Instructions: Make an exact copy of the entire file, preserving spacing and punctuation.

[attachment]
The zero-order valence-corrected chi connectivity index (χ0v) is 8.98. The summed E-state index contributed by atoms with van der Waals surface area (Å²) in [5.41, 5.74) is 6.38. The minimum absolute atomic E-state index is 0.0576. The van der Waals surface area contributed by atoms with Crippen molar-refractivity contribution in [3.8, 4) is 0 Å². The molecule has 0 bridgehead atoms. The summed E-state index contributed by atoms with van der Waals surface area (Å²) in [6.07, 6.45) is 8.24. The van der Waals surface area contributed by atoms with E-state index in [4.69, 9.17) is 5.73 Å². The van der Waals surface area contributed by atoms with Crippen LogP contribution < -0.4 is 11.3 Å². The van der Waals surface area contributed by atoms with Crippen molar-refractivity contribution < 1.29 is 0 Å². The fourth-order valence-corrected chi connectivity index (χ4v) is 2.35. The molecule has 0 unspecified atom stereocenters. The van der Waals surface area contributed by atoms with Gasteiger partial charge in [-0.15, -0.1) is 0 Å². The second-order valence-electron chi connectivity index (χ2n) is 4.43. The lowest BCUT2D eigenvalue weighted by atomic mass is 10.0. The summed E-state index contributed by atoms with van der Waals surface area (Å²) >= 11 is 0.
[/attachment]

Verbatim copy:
The zero-order valence-corrected chi connectivity index (χ0v) is 8.98. The summed E-state index contributed by atoms with van der Waals surface area (Å²) in [5.41, 5.74) is 6.38. The minimum absolute atomic E-state index is 0.0576. The van der Waals surface area contributed by atoms with Crippen molar-refractivity contribution in [3.8, 4) is 0 Å². The molecule has 0 bridgehead atoms. The summed E-state index contributed by atoms with van der Waals surface area (Å²) in [6.07, 6.45) is 8.24. The van der Waals surface area contributed by atoms with E-state index in [4.69, 9.17) is 5.73 Å². The van der Waals surface area contributed by atoms with Crippen LogP contribution < -0.4 is 11.3 Å². The van der Waals surface area contributed by atoms with Crippen molar-refractivity contribution < 1.29 is 0 Å². The fourth-order valence-corrected chi connectivity index (χ4v) is 2.35. The molecule has 0 unspecified atom stereocenters. The van der Waals surface area contributed by atoms with Gasteiger partial charge in [-0.15, -0.1) is 0 Å². The second-order valence-electron chi connectivity index (χ2n) is 4.43. The lowest BCUT2D eigenvalue weighted by atomic mass is 10.0. The summed E-state index contributed by atoms with van der Waals surface area (Å²) >= 11 is 0.